New research reveals a surprising relationship between farmers and the invention of property rights
“People think of a ‘right’ as something enforced by a government. But private property rights definitely predated governments.” — Samuel Bowles
Ever since farming emerged almost 12,000 years ago in what is today Iraq, people have been fascinated by how it came about, and survived in a world where hunting and gathering still provided more calories and healthier populations.
Many scholars have long believed that to ensure farming’s long-term survival, property rights were conceived out of necessity.
It is one of the world’s oldest “chicken and egg” riddles that now appears to have been solved.
A new report, by economists Samuel Bowles and Jung-Kyoo Choi at the Santa Fe Institute, finds that farming, by itself, could not have driven property rights. But quite the opposite is true. It turns out farming was unlikely ever to have evolved without property rights — and won’t survive in the future without them.
The Canadian Association of Energy and Pipeline Landowner Associations (CAEPLA) has long argued that the threat posed to property rights by governments and their regulators is by extension a direct threat to your farm and family.
CAEPLA talked to scholar Samuel Bowles about what he has unearthed and learned about this vital relationship.
CAEPLA: What sparked your interest in the connection between farming and property rights? Why does the relationship between the two matter?
Bowles: One of the big challenges today is to figure out what institutions can allow us to best organize our system of production and distribution in light of the rapidly changing technologies of the knowledge-based economy. Learning about a similarly huge change in technology — the origin of farming over 11 thousand years ago — and how that interacted with the spread of a new set of institutions—private property — may give us some clues about improving how our economy works today.
CAEPLA: Did property rights arise everywhere farming did and vice versa? Did farming follow property rights around the world, or was it the other way around?
Bowles: The evidence that we have discovered points to rare pockets of pre-existing private property among hunters and gatherers kicking off this chicken and egg process. But once it got rolling, it was a two-way street. The increasing scope and security of private property provided an institutional environment in which farming could flourish. And the expanding farming economy broadened the range of application of private property rights.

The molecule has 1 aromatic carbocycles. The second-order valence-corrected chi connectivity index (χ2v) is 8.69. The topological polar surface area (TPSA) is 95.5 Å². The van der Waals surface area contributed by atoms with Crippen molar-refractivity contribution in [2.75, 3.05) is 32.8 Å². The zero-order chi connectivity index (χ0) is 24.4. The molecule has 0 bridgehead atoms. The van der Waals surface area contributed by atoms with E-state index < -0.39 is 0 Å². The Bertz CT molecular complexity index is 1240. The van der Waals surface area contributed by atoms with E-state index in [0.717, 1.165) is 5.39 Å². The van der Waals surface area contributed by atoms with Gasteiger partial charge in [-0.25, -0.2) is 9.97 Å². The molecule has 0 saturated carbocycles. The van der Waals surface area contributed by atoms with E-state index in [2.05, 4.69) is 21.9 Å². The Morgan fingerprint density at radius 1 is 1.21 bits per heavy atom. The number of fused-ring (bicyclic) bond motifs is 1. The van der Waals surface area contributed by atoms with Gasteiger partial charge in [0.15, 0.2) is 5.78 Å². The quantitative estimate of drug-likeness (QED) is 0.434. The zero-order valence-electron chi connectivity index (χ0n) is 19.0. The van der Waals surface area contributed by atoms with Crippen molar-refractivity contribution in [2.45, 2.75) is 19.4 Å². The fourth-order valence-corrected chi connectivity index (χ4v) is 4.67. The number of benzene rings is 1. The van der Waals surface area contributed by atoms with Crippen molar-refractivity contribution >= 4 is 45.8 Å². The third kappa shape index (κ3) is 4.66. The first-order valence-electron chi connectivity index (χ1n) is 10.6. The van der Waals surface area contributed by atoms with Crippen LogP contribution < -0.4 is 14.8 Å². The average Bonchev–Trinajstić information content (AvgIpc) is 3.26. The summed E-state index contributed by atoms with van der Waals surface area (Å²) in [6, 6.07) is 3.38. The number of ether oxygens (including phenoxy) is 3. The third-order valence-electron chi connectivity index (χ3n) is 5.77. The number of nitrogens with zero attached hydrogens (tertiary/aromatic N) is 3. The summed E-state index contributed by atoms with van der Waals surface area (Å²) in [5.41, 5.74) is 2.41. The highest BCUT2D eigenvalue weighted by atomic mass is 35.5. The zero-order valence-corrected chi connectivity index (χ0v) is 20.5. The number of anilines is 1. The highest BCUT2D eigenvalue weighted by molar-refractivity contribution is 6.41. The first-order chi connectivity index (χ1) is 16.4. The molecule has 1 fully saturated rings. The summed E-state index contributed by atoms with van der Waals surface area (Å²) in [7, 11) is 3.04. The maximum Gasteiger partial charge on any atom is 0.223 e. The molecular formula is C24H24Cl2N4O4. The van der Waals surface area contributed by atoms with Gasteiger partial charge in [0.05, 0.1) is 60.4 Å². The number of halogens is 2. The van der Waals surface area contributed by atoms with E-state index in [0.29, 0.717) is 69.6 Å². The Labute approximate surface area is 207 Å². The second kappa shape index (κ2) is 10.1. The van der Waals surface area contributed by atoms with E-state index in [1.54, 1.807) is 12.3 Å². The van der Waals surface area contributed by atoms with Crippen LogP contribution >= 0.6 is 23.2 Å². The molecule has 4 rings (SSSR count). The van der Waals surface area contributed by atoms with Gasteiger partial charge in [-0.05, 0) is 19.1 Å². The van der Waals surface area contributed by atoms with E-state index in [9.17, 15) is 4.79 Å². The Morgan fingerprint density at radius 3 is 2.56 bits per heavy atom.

CAEPLA: Most people agree one of the core responsibilities of government is to protect property—but is it not the case that property rights predate the State?
Bowles: Great question. Spiders have property rights in their webs. I don’t think they have governments. People think of a “right” as something enforced by a government. But private property rights definitely predated governments. They were maintained by mutual consent and by cooperation among people in punishing anyone who violated them, akin to some social norms today, like “finders, keepers.” Among humans, and in modern societies, governments have a comparative advantage in enforcing most rights. But rights can exist without governments.
CAEPLA: Can farming survive without property rights today? Is it safe to say that the agricultural failures of Communist countries were, and are, due largely to the lack of property rights?
Bowles: Farming today and during the Neolithic age alike is best served by a system of private property rights. But today these cannot include the right to use methods that degrade the environment and impose costs on other farmers or on the biosphere. I am thinking of Monsanto’s weed killer Round-up, and the damage it did.
CAEPLA: Were there any farming societies that did not have some form of property rights or hunting-gathering societies that had property rights but never entered into farming?
Bowles: Absolutely. Australia, California, the Western Cape of South Africa, contain prime farmland (that is now extensively farmed) but did not adopt farming until the Europeans arrived bringing our property rights institutions with them. A good case can be made that the Australians never farmed. This was not, as some think, because they lacked species that could be domesticated (they had many and exploited them in the wild); or because they never “invented” farming—they were connected by a land bridge to New Guinea, and regularly interacted with farmers there; but because they did not have suitable property rights. In the paper, I quote Captain Cook remarking on how odd it is that the Australians did not farm.
“CAEPLA has long argued that the threat to property rights by government is a direct threat to your farm and family.”
Samuel Bowles, (PhD, Economics, Harvard University) is research professor at the Santa Fe Institute where he heads the Behavioral Sciences Program. He taught economics at Harvard from 1965 to 1973 and since then at the University of Massachusetts, where he is now emeritus professor and at the University of Siena from 2002 to 2010 where he continues to occasionally teach.
The Santa Fe Institute is an independent, non-profit research and education center that leads global research in complexity science.
Dr. Bowles’ research on farming and private property in pre-history is available free online.
Published in PIPELINE OBSERVER SPRING 2020
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